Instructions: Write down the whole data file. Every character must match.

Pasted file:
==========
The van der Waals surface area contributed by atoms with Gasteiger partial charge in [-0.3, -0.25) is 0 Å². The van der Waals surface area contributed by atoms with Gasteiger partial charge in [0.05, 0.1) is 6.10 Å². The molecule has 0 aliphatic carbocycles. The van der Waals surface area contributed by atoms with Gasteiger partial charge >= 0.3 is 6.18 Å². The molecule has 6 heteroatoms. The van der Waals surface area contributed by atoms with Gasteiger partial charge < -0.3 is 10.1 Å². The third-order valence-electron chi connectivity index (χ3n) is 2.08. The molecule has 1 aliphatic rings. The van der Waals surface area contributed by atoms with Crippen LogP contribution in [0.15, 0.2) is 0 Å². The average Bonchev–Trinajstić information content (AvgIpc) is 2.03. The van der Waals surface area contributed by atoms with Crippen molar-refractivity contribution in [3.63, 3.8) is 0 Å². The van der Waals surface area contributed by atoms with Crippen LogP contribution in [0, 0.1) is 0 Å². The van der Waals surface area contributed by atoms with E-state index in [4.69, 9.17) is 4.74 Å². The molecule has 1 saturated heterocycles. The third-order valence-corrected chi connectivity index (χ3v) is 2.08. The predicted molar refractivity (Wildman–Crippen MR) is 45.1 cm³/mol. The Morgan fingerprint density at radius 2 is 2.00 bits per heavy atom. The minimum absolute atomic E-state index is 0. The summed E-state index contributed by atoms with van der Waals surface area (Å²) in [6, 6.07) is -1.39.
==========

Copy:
The van der Waals surface area contributed by atoms with Gasteiger partial charge in [-0.3, -0.25) is 0 Å². The van der Waals surface area contributed by atoms with Gasteiger partial charge in [0.05, 0.1) is 6.10 Å². The molecule has 0 aliphatic carbocycles. The van der Waals surface area contributed by atoms with Gasteiger partial charge >= 0.3 is 6.18 Å². The molecule has 6 heteroatoms. The van der Waals surface area contributed by atoms with Gasteiger partial charge < -0.3 is 10.1 Å². The third-order valence-electron chi connectivity index (χ3n) is 2.08. The molecule has 1 aliphatic rings. The van der Waals surface area contributed by atoms with Crippen LogP contribution in [0.15, 0.2) is 0 Å². The average Bonchev–Trinajstić information content (AvgIpc) is 2.03. The van der Waals surface area contributed by atoms with Crippen molar-refractivity contribution in [3.63, 3.8) is 0 Å². The van der Waals surface area contributed by atoms with Crippen LogP contribution in [0, 0.1) is 0 Å². The van der Waals surface area contributed by atoms with E-state index in [4.69, 9.17) is 4.74 Å². The molecule has 1 saturated heterocycles. The third-order valence-corrected chi connectivity index (χ3v) is 2.08. The predicted molar refractivity (Wildman–Crippen MR) is 45.1 cm³/mol. The Morgan fingerprint density at radius 2 is 2.00 bits per heavy atom. The minimum absolute atomic E-state index is 0. The summed E-state index contributed by atoms with van der Waals surface area (Å²) in [6, 6.07) is -1.39.